Payment Account Access (
) scheme rulebook, which is created in line with the requirements defined in the June 2021 report of the ERPB Working Group on a SEPA Application Programming Interface (API) Access Scheme, covers the set of rules, practices and standards that will allow the exchange of payment accounts related data (i.e. data assets) and facilitates the initiation of payment transactions (i.e. transaction assets), in the context of ‘value-added’ (‘premium’1)
-based services provided by asset holders (i.e. Account-Servicing Payment Service Providers (
)) to asset brokers (e.g. Third Party Providers (
in a revised Payment Services Directive (
) context) such as Payment Initiation Service Providers (
) or Account Information Service Providers (AISP)).
The first version (v1.0) of the scheme rulebook, with an effective date of 30 November 2023, takes into account the comments received during a three-month rulebook public consultation which ended on 12 September 2022. A document containing the public consultation comments received and the related responses is expected to be published by the end of 2022 on the website.
All the services listed in version 1.0 of the rulebook are currently positioned as optional. In the coming months, the Multi-Stakeholder Group ( MSG) will progress on defining a ‘minimum viable product’ (MVP) (a set of mandatory services to be supported by the asset holders) based on market demand and on the outcome of the work on the default business conditions performed by an independent economic consultant. This MVP will be reflected in a revised version of the first scheme rulebook for publication in 2023 subject to Board approval.
The fully recognises that potential scheme participants will only be able to take a firm decision as to whether to adhere to the scheme when they will have a ‘full picture’ of the scheme, i.e. including the MVP and the default business conditions.
The publication of version 1.0 of the rulebook at this stage will however already enable the market (asset holders, asset brokers, infrastructures,
standardisation initiatives, …) to make an early assessment of the
scheme and its requirements on the basis of a stable first version of the rulebook, which should facilitate a timely adoption of the scheme.
It is however envisaged that the scheme will evolve further over time to support more elaborated functionalities, in line with market demand.
A public consultation is expected to be launched before the end of 2022 on strong customer authentication ( ), to complement the current rulebook sections on .
The scheme default business conditions are expected to be published on the website in Q2 2023 and will cover a set of default asset fees for the ‘premium’ assets exposed by the asset holder to the asset broker as well as default access fees for the use of the itself, as provided by the asset holder.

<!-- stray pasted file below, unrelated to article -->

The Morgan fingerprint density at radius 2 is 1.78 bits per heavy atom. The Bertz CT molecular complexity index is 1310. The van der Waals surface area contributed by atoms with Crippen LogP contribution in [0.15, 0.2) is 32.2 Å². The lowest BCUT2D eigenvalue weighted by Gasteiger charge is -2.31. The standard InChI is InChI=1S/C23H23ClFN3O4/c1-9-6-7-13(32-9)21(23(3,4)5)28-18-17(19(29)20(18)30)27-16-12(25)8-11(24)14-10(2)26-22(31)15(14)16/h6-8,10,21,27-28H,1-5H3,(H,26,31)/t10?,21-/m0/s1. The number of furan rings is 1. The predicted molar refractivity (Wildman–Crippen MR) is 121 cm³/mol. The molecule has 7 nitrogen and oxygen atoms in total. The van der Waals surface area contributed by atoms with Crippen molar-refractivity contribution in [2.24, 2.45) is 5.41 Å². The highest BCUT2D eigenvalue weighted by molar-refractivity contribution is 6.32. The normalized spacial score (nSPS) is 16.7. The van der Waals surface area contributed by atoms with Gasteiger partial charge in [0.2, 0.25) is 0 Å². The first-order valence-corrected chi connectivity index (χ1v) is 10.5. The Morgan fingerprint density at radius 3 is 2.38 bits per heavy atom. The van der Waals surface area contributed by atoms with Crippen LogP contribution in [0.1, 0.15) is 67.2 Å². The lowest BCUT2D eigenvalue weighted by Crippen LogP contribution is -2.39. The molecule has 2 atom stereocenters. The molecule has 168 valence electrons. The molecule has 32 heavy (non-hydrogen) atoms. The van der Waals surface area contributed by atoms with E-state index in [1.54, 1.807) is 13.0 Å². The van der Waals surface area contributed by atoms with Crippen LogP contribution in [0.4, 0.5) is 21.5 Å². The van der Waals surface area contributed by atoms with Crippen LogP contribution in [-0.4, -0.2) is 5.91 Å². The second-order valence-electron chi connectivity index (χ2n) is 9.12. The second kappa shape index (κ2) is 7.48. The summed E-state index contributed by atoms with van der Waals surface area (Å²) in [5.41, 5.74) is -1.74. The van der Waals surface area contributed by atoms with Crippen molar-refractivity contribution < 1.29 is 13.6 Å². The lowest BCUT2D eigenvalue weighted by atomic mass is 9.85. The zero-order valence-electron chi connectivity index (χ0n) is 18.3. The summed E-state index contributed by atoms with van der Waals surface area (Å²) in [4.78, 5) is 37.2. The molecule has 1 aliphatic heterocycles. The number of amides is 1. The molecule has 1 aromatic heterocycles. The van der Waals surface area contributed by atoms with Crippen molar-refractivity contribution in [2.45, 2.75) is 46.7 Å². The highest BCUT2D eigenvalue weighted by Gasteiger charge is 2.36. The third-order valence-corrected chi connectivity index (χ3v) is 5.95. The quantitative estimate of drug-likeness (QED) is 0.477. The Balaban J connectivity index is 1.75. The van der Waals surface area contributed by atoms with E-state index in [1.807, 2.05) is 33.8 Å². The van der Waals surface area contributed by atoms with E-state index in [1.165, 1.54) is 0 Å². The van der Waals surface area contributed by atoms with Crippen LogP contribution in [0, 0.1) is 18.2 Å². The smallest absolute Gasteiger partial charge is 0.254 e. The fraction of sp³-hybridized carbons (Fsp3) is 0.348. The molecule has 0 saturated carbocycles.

The Security Framework document provides the minimum security-related requirements applicable to the scheme participants using . It defines an security framework based on widely available European or international security standards. The first version of this framework will focus on the Request-to-Pay ( ) scheme and be made available before the end of the year. The scheme related specifications are envisaged to be included in a second version to be published in Q2 2023 upon Board approval.
The implementation guidelines which support the scheme operationally will be developed by the relevant European standardisation initiatives in the field of . Scheme participants will be free to select the standardisation initiative of their choice. However, to ensure pan-European harmonisation in the field of implementation, the is envisaged to contract a homologation body in a future phase as need be, tasked with checking whether the specifications developed by the standardisation initiatives comply with the requirements as defined in the rulebook.
The scheme adherence process will be open on 1 September 2023 to allow applicants to prepare their adherence application ahead of the effective date of the scheme.
1 Premium services are to be considered as:
- services building on -regulated ones, but going beyond the minimum regulatory requirements via the combination with (a) so-called premium feature(s). For example, the transaction asset ‘one-off payments’ a basic service but when combined with a premium feature such as a ‘Payment certainty mechanism’, it becomes a premium service as described under the rulebook.
- services that are not available via online banking interfaces but provided via a .